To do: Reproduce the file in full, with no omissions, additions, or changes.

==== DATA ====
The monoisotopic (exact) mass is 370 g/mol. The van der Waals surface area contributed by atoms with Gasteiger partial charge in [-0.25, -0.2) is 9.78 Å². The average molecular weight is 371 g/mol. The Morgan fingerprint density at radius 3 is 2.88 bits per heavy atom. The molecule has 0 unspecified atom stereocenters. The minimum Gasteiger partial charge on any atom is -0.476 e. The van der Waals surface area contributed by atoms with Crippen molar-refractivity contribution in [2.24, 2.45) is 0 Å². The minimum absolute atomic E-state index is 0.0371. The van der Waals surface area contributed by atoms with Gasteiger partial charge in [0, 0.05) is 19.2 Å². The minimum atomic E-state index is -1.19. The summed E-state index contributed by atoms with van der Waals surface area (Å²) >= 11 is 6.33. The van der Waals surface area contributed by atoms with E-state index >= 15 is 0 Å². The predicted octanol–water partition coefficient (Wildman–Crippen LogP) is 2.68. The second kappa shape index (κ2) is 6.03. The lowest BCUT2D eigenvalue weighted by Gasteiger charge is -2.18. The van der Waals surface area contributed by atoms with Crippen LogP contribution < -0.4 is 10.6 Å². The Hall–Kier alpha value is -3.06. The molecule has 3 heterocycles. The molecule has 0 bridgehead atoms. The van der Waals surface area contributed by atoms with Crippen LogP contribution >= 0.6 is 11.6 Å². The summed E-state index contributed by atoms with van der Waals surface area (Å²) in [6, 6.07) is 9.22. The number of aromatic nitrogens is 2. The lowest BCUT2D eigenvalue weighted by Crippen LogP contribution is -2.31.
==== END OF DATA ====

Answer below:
The monoisotopic (exact) mass is 370 g/mol. The van der Waals surface area contributed by atoms with Gasteiger partial charge in [-0.25, -0.2) is 9.78 Å². The average molecular weight is 371 g/mol. The Morgan fingerprint density at radius 3 is 2.88 bits per heavy atom. The molecule has 0 unspecified atom stereocenters. The minimum Gasteiger partial charge on any atom is -0.476 e. The van der Waals surface area contributed by atoms with Crippen molar-refractivity contribution in [2.24, 2.45) is 0 Å². The minimum absolute atomic E-state index is 0.0371. The van der Waals surface area contributed by atoms with Gasteiger partial charge in [0, 0.05) is 19.2 Å². The minimum atomic E-state index is -1.19. The summed E-state index contributed by atoms with van der Waals surface area (Å²) >= 11 is 6.33. The van der Waals surface area contributed by atoms with E-state index >= 15 is 0 Å². The predicted octanol–water partition coefficient (Wildman–Crippen LogP) is 2.68. The second kappa shape index (κ2) is 6.03. The lowest BCUT2D eigenvalue weighted by Gasteiger charge is -2.18. The van der Waals surface area contributed by atoms with Crippen LogP contribution < -0.4 is 10.6 Å². The Hall–Kier alpha value is -3.06. The molecule has 3 heterocycles. The molecule has 0 bridgehead atoms. The van der Waals surface area contributed by atoms with Crippen LogP contribution >= 0.6 is 11.6 Å². The summed E-state index contributed by atoms with van der Waals surface area (Å²) in [6, 6.07) is 9.22. The number of aromatic nitrogens is 2. The lowest BCUT2D eigenvalue weighted by Crippen LogP contribution is -2.31.